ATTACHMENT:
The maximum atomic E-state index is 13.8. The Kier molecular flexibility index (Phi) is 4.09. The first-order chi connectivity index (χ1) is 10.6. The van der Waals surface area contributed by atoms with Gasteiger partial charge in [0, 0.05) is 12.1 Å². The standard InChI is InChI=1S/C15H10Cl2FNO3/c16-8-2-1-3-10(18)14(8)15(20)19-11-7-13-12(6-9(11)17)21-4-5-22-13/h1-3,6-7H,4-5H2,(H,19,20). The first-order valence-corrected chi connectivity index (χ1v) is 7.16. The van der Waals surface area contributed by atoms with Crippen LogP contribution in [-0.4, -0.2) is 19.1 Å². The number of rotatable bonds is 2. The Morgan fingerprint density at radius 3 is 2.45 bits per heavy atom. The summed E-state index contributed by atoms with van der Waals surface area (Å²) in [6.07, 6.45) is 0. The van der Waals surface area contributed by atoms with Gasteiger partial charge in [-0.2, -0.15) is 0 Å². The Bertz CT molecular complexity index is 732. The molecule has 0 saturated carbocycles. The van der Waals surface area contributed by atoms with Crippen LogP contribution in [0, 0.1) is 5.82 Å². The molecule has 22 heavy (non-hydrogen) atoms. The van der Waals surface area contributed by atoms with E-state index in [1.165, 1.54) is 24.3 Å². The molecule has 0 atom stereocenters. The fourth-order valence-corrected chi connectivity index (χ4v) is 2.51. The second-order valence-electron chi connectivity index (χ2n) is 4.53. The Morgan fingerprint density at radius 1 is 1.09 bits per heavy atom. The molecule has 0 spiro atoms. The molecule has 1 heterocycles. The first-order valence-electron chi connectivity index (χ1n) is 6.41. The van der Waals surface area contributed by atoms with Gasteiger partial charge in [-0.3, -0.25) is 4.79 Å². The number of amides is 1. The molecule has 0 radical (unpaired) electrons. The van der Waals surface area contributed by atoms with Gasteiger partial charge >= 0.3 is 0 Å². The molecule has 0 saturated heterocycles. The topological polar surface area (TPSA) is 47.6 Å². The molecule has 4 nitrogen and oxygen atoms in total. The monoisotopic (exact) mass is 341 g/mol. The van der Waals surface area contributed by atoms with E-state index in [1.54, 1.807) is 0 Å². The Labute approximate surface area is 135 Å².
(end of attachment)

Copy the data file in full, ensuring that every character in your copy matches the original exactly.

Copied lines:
The maximum atomic E-state index is 13.8. The Kier molecular flexibility index (Phi) is 4.09. The first-order chi connectivity index (χ1) is 10.6. The van der Waals surface area contributed by atoms with Gasteiger partial charge in [0, 0.05) is 12.1 Å². The standard InChI is InChI=1S/C15H10Cl2FNO3/c16-8-2-1-3-10(18)14(8)15(20)19-11-7-13-12(6-9(11)17)21-4-5-22-13/h1-3,6-7H,4-5H2,(H,19,20). The first-order valence-corrected chi connectivity index (χ1v) is 7.16. The van der Waals surface area contributed by atoms with Crippen LogP contribution in [-0.4, -0.2) is 19.1 Å². The number of rotatable bonds is 2. The Morgan fingerprint density at radius 3 is 2.45 bits per heavy atom. The summed E-state index contributed by atoms with van der Waals surface area (Å²) in [6.07, 6.45) is 0. The van der Waals surface area contributed by atoms with Gasteiger partial charge in [-0.2, -0.15) is 0 Å². The Bertz CT molecular complexity index is 732. The molecule has 0 saturated carbocycles. The van der Waals surface area contributed by atoms with Crippen LogP contribution in [0, 0.1) is 5.82 Å². The molecule has 22 heavy (non-hydrogen) atoms. The van der Waals surface area contributed by atoms with E-state index in [1.165, 1.54) is 24.3 Å². The molecule has 0 atom stereocenters. The fourth-order valence-corrected chi connectivity index (χ4v) is 2.51. The second-order valence-electron chi connectivity index (χ2n) is 4.53. The Morgan fingerprint density at radius 1 is 1.09 bits per heavy atom. The molecule has 0 spiro atoms. The molecule has 1 heterocycles. The first-order valence-electron chi connectivity index (χ1n) is 6.41. The van der Waals surface area contributed by atoms with Gasteiger partial charge in [-0.3, -0.25) is 4.79 Å². The number of amides is 1. The molecule has 0 radical (unpaired) electrons. The van der Waals surface area contributed by atoms with Gasteiger partial charge >= 0.3 is 0 Å². The molecule has 0 saturated heterocycles. The topological polar surface area (TPSA) is 47.6 Å². The molecule has 4 nitrogen and oxygen atoms in total. The monoisotopic (exact) mass is 341 g/mol. The van der Waals surface area contributed by atoms with E-state index in [1.54, 1.807) is 0 Å². The Labute approximate surface area is 135 Å².